1. The first is the number of periods that is used to calculate the faster-moving average.

2. The second is the number of periods that is used in the slower moving average.

3. And the third is the number of bars that is used to calculate the moving average of the difference between the faster and slower moving averages.

For example, if you were to see “12, 26, 9” as the MACD parameters (which is usually the default setting for most charting software), this is how you would interpret it:

1. The 12 represents the previous 12 bars of the faster moving average.

2. The 26 represents the previous 26 bars of the slower moving average.

3. The 9 represents the previous 9 bars of the difference between the two moving averages. This is plotted by vertical lines called a histogram (the green lines in the chart above).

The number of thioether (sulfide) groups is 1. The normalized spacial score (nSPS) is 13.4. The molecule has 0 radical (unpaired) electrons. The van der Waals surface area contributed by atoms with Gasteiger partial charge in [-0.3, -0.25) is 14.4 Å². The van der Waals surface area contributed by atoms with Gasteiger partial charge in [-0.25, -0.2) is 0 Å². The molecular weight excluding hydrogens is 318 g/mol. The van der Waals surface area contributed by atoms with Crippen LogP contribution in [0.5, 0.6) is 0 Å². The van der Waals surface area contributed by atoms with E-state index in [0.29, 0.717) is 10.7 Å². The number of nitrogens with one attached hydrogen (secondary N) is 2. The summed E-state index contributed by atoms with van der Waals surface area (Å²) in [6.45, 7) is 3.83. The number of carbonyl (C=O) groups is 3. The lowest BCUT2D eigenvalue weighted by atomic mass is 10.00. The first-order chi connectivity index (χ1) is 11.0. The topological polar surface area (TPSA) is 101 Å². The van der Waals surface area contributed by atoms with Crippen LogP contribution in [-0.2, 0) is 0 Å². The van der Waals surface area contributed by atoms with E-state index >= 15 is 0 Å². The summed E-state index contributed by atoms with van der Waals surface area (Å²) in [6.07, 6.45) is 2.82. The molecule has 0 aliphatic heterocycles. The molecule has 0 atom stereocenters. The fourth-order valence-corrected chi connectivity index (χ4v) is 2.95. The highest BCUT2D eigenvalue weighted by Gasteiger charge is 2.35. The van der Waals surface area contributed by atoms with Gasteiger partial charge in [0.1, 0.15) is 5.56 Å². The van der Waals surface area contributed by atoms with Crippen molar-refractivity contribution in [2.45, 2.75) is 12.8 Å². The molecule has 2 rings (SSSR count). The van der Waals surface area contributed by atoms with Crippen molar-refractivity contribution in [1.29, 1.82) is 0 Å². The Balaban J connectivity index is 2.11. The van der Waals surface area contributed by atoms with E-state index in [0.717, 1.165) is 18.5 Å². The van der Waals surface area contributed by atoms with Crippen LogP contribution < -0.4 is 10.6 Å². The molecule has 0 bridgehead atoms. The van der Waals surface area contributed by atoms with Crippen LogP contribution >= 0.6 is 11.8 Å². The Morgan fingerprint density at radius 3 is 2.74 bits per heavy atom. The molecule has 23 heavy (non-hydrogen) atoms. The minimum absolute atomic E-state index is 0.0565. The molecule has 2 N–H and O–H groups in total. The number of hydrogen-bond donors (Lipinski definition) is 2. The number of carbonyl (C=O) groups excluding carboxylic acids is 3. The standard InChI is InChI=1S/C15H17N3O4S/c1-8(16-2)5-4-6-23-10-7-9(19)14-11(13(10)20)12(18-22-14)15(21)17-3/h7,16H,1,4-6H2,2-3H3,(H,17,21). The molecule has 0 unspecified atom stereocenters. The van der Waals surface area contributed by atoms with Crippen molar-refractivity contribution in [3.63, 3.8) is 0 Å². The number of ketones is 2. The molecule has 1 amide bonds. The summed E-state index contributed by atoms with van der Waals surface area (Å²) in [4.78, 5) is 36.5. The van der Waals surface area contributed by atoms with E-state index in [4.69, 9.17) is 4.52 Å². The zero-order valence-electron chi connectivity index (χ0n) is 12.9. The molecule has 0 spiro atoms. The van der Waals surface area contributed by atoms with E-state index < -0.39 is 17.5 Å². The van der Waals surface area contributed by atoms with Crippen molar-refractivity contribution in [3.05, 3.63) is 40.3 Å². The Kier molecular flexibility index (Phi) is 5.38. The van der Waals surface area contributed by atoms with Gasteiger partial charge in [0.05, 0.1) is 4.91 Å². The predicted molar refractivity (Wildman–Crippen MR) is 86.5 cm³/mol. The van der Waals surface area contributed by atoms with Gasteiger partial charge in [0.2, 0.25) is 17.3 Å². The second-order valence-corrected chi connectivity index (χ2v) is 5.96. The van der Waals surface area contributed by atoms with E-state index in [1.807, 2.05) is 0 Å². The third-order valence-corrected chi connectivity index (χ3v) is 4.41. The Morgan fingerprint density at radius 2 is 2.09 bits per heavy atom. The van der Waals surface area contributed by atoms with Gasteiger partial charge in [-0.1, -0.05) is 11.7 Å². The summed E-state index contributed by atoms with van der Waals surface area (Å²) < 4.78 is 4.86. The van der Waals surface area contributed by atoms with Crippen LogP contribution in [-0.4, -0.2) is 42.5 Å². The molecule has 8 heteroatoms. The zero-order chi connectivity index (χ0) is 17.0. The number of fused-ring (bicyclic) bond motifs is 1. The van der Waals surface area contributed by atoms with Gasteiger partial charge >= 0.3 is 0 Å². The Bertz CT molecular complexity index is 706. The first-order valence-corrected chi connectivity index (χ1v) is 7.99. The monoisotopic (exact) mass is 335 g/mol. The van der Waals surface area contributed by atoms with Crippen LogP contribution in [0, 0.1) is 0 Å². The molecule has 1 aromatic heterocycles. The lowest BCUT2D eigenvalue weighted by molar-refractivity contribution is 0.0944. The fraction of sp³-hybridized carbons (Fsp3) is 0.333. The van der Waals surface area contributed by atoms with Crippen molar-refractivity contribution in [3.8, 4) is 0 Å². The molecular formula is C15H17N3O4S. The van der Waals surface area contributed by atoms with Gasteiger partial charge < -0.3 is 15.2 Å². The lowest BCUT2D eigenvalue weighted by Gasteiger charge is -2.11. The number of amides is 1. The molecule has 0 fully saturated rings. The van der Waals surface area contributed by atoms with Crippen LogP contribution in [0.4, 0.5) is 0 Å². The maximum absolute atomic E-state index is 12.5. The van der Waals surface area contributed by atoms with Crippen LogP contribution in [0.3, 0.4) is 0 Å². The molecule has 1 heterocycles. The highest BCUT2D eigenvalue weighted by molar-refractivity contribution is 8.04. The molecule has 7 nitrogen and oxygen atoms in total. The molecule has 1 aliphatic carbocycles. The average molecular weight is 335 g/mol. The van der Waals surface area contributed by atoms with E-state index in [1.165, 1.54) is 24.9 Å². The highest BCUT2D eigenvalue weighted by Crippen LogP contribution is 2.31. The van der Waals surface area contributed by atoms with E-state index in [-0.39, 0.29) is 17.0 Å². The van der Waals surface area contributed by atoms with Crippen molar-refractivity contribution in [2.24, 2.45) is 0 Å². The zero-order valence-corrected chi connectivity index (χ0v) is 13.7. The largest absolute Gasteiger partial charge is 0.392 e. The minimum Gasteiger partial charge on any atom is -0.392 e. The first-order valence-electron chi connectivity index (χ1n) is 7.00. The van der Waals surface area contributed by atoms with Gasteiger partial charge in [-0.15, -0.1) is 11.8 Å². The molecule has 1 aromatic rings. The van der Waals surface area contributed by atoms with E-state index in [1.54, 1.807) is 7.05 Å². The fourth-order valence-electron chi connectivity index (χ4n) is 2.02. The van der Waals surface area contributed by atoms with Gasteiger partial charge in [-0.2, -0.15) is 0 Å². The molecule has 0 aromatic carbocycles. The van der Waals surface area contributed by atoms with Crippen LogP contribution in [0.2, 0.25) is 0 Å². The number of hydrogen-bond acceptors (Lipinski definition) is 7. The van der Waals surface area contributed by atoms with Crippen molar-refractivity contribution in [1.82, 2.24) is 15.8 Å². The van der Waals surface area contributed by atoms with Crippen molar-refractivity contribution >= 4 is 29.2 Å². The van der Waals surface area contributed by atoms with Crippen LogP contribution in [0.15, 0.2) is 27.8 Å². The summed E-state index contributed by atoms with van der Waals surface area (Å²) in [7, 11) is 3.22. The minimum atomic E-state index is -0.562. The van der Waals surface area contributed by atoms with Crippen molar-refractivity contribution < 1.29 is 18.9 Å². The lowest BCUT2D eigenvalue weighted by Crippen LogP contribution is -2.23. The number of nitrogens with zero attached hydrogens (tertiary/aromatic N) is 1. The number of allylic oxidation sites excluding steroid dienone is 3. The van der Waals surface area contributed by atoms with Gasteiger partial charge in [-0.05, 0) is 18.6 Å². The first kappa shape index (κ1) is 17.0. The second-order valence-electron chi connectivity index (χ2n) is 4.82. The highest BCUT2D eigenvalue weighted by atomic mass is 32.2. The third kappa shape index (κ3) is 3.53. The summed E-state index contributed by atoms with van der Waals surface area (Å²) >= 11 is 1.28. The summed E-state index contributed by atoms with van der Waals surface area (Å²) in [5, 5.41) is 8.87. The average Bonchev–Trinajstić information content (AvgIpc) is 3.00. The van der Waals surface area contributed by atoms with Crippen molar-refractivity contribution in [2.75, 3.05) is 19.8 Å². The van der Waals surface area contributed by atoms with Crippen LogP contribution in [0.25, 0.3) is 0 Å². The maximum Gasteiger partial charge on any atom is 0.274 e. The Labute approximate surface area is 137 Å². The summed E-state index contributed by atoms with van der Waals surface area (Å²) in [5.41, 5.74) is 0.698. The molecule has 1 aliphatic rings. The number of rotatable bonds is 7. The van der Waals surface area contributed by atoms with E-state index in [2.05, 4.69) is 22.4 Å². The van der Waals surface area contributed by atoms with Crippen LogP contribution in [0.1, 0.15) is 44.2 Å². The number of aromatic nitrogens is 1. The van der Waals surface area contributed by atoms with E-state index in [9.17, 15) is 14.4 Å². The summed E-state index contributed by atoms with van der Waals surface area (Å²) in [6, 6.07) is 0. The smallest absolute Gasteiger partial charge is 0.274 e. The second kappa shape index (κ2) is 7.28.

Relative Strength Index (RSI)

RSI is another momentum indicator that is useful for confirming reversal breakouts.

Basically, this indicator tells us the changes between higher and lower closing prices for a given period of time.  RSI can be used in a similar way to MACD in that it also produces divergences. By spotting these divergences, you can find possible trend reversals.

However, RSI is also good for seeing how long a trend has been overbought or oversold. A common indication of whether a market is overbought is if the RSI is above 70. On the flipside, a common indication of whether a market is oversold is if the RSI is below 30.

Because trends are movements in the same direction for an extended period of time, you will often see RSI move into overbought/oversold territory, depending on the direction of the trend.